By Tim Klepaczyk
How do you measure success? Perhaps the most commonly cited yardsticks are corporate advancement and financial wealth. This is reinforced by the economic indicators most often mentioned on the nightly news, including GDP growth.
I’ve never been persuaded that these are the best measures of personal or national success. We’ve all known people who’ve toiled long hours in jobs that they do not enjoy. Besides, even the most fun job is less than ideal if its demands prevent you from going to junior’s recital that was so important to him.
I read a book I really liked many years ago called “Your Money or Your Life”, by Joe Dominguez and Vicki Robin. They talked about how there is a trade-off between “fulfillment” and “money spent”. The money you spend depends on your salary and work hours. Another way to look at this is life energy – where a job you really like requires less life energy per hour, but even the most rewarding work if it also has excessive hours requires a lot of life energy.
They go on further to say that our survival needs require relatively little “life energy”, comforts a bit more, and true luxuries even more. To a point, fulfillment increases with more life energy invested. However, the less introspective among us – for example, those too easily influenced to “keep up with the Joneses” – start sliding back down the fulfillment scale as the blind pursuit of additional luxuries compromises other things that are important in life.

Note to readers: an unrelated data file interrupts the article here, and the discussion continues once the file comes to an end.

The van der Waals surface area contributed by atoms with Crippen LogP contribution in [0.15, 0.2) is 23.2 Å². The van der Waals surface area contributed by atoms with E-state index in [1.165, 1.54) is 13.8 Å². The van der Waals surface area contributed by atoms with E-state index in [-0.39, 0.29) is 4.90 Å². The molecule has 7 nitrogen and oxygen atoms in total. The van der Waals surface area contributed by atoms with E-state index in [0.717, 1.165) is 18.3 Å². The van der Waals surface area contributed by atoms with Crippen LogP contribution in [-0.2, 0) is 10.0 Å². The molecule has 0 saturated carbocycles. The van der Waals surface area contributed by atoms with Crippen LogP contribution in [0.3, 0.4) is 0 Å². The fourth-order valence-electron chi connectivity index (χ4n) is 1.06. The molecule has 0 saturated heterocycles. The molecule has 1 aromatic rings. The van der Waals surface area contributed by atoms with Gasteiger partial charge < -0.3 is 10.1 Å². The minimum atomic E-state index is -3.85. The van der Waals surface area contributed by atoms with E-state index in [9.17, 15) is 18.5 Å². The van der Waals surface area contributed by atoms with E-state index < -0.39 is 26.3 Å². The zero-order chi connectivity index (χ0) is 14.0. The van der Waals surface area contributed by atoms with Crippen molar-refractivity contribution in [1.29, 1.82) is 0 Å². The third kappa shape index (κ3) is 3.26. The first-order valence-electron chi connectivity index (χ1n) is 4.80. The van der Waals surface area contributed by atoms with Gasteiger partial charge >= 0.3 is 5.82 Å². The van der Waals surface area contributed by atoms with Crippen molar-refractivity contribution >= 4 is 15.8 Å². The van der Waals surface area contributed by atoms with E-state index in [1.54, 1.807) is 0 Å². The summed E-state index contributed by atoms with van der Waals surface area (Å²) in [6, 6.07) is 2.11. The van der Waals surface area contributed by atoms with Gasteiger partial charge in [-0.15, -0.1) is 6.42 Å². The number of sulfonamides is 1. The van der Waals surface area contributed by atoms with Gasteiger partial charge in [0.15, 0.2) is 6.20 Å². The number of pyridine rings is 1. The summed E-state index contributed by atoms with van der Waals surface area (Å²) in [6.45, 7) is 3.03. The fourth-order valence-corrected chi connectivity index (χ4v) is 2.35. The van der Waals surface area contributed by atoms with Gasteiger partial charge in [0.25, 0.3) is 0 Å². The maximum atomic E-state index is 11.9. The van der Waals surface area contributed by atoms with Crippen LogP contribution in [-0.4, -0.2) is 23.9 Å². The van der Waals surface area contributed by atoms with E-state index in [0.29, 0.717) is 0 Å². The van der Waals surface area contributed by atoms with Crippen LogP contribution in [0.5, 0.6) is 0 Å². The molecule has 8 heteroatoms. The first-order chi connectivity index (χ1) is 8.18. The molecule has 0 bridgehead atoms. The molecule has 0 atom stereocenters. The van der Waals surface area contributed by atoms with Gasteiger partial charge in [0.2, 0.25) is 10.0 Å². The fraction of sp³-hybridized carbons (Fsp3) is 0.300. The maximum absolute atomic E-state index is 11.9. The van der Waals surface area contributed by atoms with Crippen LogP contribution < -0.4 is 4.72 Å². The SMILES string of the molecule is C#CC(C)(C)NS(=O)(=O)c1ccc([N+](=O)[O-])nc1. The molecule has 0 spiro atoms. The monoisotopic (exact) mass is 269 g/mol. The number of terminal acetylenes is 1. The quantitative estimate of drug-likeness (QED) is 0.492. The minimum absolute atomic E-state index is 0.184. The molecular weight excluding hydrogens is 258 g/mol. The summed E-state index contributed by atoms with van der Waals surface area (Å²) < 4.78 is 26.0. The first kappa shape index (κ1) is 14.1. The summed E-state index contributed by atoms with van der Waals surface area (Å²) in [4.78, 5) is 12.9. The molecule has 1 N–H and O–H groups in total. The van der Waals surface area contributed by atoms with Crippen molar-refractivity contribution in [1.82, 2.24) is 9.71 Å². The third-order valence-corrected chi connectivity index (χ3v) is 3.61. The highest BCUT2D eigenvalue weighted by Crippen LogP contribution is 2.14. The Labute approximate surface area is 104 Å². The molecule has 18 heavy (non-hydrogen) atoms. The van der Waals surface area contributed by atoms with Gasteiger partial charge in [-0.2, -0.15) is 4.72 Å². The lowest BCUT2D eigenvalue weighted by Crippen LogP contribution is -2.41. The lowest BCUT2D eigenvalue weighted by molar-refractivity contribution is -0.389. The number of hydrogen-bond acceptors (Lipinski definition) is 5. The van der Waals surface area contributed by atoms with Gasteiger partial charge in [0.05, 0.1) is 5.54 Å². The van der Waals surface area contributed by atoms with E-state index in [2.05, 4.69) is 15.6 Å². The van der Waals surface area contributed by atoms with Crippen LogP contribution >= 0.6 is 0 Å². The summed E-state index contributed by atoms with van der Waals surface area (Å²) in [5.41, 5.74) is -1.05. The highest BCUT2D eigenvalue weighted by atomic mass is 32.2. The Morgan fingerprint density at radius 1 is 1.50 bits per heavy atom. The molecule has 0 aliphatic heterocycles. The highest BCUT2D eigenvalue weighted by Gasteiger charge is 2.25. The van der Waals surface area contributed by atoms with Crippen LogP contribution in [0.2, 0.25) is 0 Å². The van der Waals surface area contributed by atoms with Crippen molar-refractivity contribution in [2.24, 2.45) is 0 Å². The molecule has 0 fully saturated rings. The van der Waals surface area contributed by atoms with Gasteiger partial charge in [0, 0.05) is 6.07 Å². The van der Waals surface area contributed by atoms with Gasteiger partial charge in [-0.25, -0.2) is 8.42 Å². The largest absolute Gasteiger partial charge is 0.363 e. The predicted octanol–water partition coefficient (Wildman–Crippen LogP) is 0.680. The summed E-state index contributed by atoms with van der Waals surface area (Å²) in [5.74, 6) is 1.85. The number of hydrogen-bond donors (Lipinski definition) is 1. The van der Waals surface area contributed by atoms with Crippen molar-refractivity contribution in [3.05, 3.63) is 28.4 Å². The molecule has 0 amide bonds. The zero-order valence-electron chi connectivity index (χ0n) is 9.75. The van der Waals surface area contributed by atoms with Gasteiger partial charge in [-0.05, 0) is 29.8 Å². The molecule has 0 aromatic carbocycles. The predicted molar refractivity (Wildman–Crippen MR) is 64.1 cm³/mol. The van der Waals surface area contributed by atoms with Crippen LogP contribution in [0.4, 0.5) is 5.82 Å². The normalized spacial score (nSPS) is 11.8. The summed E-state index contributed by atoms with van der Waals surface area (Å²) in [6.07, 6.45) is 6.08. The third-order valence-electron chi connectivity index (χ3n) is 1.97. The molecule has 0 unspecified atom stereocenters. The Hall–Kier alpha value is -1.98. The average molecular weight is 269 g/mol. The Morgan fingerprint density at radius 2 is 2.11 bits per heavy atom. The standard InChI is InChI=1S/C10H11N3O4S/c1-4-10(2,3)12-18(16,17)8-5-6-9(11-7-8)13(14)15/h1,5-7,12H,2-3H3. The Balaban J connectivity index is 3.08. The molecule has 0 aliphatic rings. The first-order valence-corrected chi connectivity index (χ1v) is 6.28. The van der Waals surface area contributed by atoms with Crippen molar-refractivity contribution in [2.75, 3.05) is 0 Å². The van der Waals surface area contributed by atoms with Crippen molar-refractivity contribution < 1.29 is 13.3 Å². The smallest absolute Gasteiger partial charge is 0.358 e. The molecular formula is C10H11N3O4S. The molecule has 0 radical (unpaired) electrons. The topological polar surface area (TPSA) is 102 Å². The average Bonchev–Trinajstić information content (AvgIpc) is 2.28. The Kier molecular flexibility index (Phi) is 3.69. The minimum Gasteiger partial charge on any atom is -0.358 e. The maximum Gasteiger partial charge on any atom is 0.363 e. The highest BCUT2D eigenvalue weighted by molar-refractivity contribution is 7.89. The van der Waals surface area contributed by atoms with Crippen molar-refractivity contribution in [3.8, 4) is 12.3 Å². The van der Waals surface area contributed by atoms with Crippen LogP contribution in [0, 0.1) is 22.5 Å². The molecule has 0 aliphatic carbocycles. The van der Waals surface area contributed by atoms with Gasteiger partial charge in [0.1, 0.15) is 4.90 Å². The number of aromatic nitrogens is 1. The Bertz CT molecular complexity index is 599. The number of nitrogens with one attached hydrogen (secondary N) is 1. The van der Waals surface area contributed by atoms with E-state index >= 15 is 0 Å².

The leaders of the small Asian country Bhutan have an alternative to GDP called GDH – Gross Domestic Happiness. I think they’re really on to something, and I hope we find a way to incorporate their insight into our own national measures.
The Ultimate Measure of Personal Success is happiness, and more particularly happiness with emotional health. Don’t lose sight of this when seeking work at any point in your life.
Tim Klepaczyk is an RF & microwave engineer with over 20 years of experience in applications & sales and product design & validation. He also loves writing.
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